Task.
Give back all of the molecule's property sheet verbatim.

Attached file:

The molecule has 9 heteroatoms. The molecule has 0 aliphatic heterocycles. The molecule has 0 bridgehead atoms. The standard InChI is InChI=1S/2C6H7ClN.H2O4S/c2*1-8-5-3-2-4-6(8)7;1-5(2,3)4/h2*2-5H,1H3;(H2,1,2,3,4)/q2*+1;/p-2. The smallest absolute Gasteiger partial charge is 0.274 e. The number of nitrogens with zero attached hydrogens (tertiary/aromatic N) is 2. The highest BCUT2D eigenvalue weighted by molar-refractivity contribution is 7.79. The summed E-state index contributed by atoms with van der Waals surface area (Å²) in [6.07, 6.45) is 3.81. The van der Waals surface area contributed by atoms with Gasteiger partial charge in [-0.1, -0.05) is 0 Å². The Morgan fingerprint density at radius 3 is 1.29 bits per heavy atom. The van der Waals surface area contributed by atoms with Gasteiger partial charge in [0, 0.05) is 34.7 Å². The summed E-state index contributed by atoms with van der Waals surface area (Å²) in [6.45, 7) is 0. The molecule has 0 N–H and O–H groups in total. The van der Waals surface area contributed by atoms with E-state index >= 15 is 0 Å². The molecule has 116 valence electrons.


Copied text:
The molecule has 9 heteroatoms. The molecule has 0 aliphatic heterocycles. The molecule has 0 bridgehead atoms. The standard InChI is InChI=1S/2C6H7ClN.H2O4S/c2*1-8-5-3-2-4-6(8)7;1-5(2,3)4/h2*2-5H,1H3;(H2,1,2,3,4)/q2*+1;/p-2. The smallest absolute Gasteiger partial charge is 0.274 e. The number of nitrogens with zero attached hydrogens (tertiary/aromatic N) is 2. The highest BCUT2D eigenvalue weighted by molar-refractivity contribution is 7.79. The summed E-state index contributed by atoms with van der Waals surface area (Å²) in [6.07, 6.45) is 3.81. The van der Waals surface area contributed by atoms with Gasteiger partial charge in [-0.1, -0.05) is 0 Å². The Morgan fingerprint density at radius 3 is 1.29 bits per heavy atom. The van der Waals surface area contributed by atoms with Gasteiger partial charge in [0, 0.05) is 34.7 Å². The summed E-state index contributed by atoms with van der Waals surface area (Å²) in [6.45, 7) is 0. The molecule has 0 N–H and O–H groups in total. The van der Waals surface area contributed by atoms with E-state index >= 15 is 0 Å². The molecule has 116 valence electrons.